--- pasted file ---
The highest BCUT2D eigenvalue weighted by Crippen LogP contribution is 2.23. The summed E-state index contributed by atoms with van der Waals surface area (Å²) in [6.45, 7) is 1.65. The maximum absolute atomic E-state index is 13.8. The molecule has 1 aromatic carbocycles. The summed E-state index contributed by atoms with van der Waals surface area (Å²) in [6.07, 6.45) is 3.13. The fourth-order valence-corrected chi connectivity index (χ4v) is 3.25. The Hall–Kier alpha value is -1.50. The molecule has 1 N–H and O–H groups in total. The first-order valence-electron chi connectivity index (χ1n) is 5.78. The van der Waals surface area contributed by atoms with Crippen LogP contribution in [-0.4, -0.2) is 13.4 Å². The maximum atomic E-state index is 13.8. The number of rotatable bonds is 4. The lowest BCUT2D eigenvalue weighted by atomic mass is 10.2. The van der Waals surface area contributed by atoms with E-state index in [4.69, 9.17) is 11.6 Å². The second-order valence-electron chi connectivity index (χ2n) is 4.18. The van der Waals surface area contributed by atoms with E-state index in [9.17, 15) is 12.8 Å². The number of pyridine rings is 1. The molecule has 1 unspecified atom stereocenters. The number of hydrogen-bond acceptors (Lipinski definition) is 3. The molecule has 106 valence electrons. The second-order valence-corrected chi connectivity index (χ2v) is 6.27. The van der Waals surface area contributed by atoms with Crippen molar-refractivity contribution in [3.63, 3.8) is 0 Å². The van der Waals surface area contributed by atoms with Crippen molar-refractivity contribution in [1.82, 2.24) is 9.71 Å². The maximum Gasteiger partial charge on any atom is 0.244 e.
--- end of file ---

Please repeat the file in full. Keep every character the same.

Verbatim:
The highest BCUT2D eigenvalue weighted by Crippen LogP contribution is 2.23. The summed E-state index contributed by atoms with van der Waals surface area (Å²) in [6.45, 7) is 1.65. The maximum absolute atomic E-state index is 13.8. The molecule has 1 aromatic carbocycles. The summed E-state index contributed by atoms with van der Waals surface area (Å²) in [6.07, 6.45) is 3.13. The fourth-order valence-corrected chi connectivity index (χ4v) is 3.25. The Hall–Kier alpha value is -1.50. The molecule has 1 N–H and O–H groups in total. The first-order valence-electron chi connectivity index (χ1n) is 5.78. The van der Waals surface area contributed by atoms with Crippen LogP contribution in [-0.4, -0.2) is 13.4 Å². The maximum atomic E-state index is 13.8. The number of rotatable bonds is 4. The lowest BCUT2D eigenvalue weighted by atomic mass is 10.2. The van der Waals surface area contributed by atoms with E-state index in [4.69, 9.17) is 11.6 Å². The second-order valence-electron chi connectivity index (χ2n) is 4.18. The van der Waals surface area contributed by atoms with E-state index in [9.17, 15) is 12.8 Å². The number of pyridine rings is 1. The molecule has 1 unspecified atom stereocenters. The number of hydrogen-bond acceptors (Lipinski definition) is 3. The molecule has 106 valence electrons. The second-order valence-corrected chi connectivity index (χ2v) is 6.27. The van der Waals surface area contributed by atoms with Crippen molar-refractivity contribution in [3.63, 3.8) is 0 Å². The van der Waals surface area contributed by atoms with Crippen molar-refractivity contribution in [1.82, 2.24) is 9.71 Å². The maximum Gasteiger partial charge on any atom is 0.244 e.